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Deerhurst Estates v. Meadow

Decided: November 20, 1961.

DEERHURST ESTATES, A CORPORATION OF NEW JERSEY, PLAINTIFF-APPELLANT,
v.
M. MICHAEL MEADOW AND MEADOW HOMES, INC., A CORPORATION OF NEW JERSEY, DEFENDANTS-RESPONDENTS



Gaulkin, Kilkenny and Herbert. The opinion of the court was delivered by Kilkenny, J.A.D.

Kilkenny

[70 NJSuper Page 405] On defendants' motion before trial, the Superior Court, Chancery Division, Middlesex County, dismissed plaintiff's complaint to set aside allegedly fraudulent conveyances from the corporate defendant to the individual defendant and ordered its notice of lis pendens to be

discharged. This was done solely because the plaintiff was not then the holder of a judgment or other lien against the defendants.

The Chancery Division then stayed its judgment of dismissal pending the prosecution of this appeal by the plaintiff.

The issue before us is whether one who asserts a claim at law for money damages must have first reduced that claim to a judgment or other lien before he may file an action to set aside a fraudulent conveyance.

The facts before the court on the motion to dismiss were not in dispute. Plaintiff sued the corporate defendant in the Superior Court, Law Division, to recover money damages for an alleged breach of warranty arising out of a contract between the parties for the sale of realty. This complaint was filed on January 18, 1957 and resulted in a judgment in plaintiff's favor on the issue of liability on May 13, 1958, and thereafter, on November 19, 1959, a judgment with respect to damages was entered. The opinion is reported in 50 N.J. Super. 140 (Law Div. 1958).

On August 4, 1959 plaintiff filed its separate fraudulent conveyance suit in the Chancery Division, designating Middlesex County as the venue because the lands were in that county, referred to the aforesaid liability judgment in the Law Division and the pending determination of damages, and asserted that the corporate defendant had conveyed certain lands to the individual defendant, without consideration and in fraud of creditors, by two deeds dated December 18, 1956, but allegedly executed and recorded on October 21, 1957.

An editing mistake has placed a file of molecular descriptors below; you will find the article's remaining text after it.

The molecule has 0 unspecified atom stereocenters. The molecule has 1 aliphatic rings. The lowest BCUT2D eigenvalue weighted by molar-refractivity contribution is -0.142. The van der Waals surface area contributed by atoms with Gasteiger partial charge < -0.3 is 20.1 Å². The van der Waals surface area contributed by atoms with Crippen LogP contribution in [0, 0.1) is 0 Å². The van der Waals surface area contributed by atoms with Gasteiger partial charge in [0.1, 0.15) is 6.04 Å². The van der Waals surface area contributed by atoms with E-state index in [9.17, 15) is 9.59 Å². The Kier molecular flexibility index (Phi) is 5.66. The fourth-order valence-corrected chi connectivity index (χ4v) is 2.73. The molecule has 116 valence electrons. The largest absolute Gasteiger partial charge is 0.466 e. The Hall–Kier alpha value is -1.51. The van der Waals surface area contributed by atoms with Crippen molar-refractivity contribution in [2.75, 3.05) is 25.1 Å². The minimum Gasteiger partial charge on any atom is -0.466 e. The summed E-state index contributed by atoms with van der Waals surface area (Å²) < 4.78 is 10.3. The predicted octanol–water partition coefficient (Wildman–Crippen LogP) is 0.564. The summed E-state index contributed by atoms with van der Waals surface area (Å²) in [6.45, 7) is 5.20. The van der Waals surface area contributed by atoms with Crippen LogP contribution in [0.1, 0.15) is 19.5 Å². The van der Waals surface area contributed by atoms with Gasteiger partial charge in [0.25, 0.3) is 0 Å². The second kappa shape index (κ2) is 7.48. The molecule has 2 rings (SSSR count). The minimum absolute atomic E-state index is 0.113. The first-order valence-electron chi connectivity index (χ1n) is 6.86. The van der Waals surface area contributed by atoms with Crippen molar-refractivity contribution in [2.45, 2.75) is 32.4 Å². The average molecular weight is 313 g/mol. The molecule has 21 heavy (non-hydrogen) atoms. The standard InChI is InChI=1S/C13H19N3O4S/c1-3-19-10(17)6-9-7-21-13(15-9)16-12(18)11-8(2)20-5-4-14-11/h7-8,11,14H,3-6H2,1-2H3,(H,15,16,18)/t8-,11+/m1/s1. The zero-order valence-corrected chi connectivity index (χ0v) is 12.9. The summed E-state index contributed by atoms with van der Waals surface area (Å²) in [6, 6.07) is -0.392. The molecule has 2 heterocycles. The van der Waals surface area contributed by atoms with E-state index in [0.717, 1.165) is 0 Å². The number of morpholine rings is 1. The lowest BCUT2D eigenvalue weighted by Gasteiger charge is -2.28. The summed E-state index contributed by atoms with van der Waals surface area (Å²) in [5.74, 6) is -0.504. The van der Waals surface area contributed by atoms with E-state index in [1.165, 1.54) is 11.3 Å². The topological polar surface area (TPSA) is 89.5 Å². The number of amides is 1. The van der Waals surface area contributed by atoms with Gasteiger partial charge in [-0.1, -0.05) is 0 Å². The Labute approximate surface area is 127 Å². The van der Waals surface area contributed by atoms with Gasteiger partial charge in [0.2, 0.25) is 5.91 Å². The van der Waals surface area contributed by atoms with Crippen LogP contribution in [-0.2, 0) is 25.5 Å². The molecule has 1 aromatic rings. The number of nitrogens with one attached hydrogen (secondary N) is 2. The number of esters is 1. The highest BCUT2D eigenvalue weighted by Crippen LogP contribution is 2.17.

While the Chancery Division suit was awaiting trial, the Law Division judgment was reversed on appeal to the Appellate Division and remanded for a new trial solely on the issue of liability. 64 N.J. Super. 134 (App. Div. 1960), certif. den. 34 N.J. 66 (1961). The Appellate Division determined that no error had been committed in calculating the damages, so that it would not be necessary to retry that phase of the case. If liability were properly re-established on the remand, the damages would stand, subject only to

modification in the mathematically computable provisions with respect to interest. If the retrial resulted in a judgment of no liability, then "the damage judgment of November 19, 1959 shall be in all things reversed, set aside and for nothing holden."

It was while the litigation was in that posture, and before the retrial of the Law Division suit, that defendants moved successfully for the dismissal of the fraudulent conveyance complaint in the Chancery Division, which action gives rise to this appeal. Meanwhile, as we are advised, the Law Division issue of liability has been recently retried and a decision is expected soon.

Prior to our present 1947 Constitution, with its new judicial system and the new rules of practice effective thereunder, it was deemed necessary, in order to satisfy constitutional requirements, for a creditor to have a judgment or lien before he could have a conveyance set aside as fraudulent by the old Court of Chancery. Thus, as stated in Hussong v. Fox , 2 N.J. 209, 211 (1949), in referring to the practice before September 15, 1948:

"In order to invoke the aid of Chancery in setting aside a fraudulent conveyance a creditor must hold either a judgment or other lien against the property transferred. F.W. Horstmann Co. v. Rothfuss, Err. & App. 1940, 128 N.J. Eq. 168, 170; Gross v. ...


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